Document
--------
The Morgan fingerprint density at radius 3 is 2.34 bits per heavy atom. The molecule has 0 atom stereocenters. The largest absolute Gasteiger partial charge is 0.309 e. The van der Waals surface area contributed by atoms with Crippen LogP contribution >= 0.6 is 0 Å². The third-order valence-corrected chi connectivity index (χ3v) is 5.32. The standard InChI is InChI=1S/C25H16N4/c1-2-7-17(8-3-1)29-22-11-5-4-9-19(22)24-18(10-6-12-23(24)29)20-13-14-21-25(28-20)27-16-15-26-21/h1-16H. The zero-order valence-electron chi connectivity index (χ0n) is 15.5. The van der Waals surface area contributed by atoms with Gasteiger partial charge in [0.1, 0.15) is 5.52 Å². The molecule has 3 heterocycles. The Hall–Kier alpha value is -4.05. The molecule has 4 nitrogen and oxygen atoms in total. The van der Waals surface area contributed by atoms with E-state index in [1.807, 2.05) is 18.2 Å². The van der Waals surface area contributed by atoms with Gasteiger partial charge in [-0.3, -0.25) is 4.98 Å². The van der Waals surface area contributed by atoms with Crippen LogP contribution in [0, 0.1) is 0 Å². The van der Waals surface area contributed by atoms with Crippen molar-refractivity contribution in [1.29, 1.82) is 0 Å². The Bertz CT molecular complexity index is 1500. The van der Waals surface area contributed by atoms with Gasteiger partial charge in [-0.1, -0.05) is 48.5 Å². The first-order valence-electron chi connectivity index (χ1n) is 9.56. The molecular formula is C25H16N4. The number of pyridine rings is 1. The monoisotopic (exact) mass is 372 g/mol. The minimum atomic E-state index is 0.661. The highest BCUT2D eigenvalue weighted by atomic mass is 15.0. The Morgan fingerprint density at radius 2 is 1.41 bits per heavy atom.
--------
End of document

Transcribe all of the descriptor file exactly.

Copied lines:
The Morgan fingerprint density at radius 3 is 2.34 bits per heavy atom. The molecule has 0 atom stereocenters. The largest absolute Gasteiger partial charge is 0.309 e. The van der Waals surface area contributed by atoms with Crippen LogP contribution >= 0.6 is 0 Å². The third-order valence-corrected chi connectivity index (χ3v) is 5.32. The standard InChI is InChI=1S/C25H16N4/c1-2-7-17(8-3-1)29-22-11-5-4-9-19(22)24-18(10-6-12-23(24)29)20-13-14-21-25(28-20)27-16-15-26-21/h1-16H. The zero-order valence-electron chi connectivity index (χ0n) is 15.5. The van der Waals surface area contributed by atoms with Gasteiger partial charge in [0.1, 0.15) is 5.52 Å². The molecule has 3 heterocycles. The Hall–Kier alpha value is -4.05. The molecule has 4 nitrogen and oxygen atoms in total. The van der Waals surface area contributed by atoms with E-state index in [1.807, 2.05) is 18.2 Å². The van der Waals surface area contributed by atoms with Gasteiger partial charge in [-0.3, -0.25) is 4.98 Å². The van der Waals surface area contributed by atoms with Crippen LogP contribution in [0, 0.1) is 0 Å². The van der Waals surface area contributed by atoms with Crippen molar-refractivity contribution in [1.29, 1.82) is 0 Å². The Bertz CT molecular complexity index is 1500. The van der Waals surface area contributed by atoms with Gasteiger partial charge in [-0.1, -0.05) is 48.5 Å². The first-order valence-electron chi connectivity index (χ1n) is 9.56. The molecular formula is C25H16N4. The number of pyridine rings is 1. The monoisotopic (exact) mass is 372 g/mol. The minimum atomic E-state index is 0.661. The highest BCUT2D eigenvalue weighted by atomic mass is 15.0. The Morgan fingerprint density at radius 2 is 1.41 bits per heavy atom.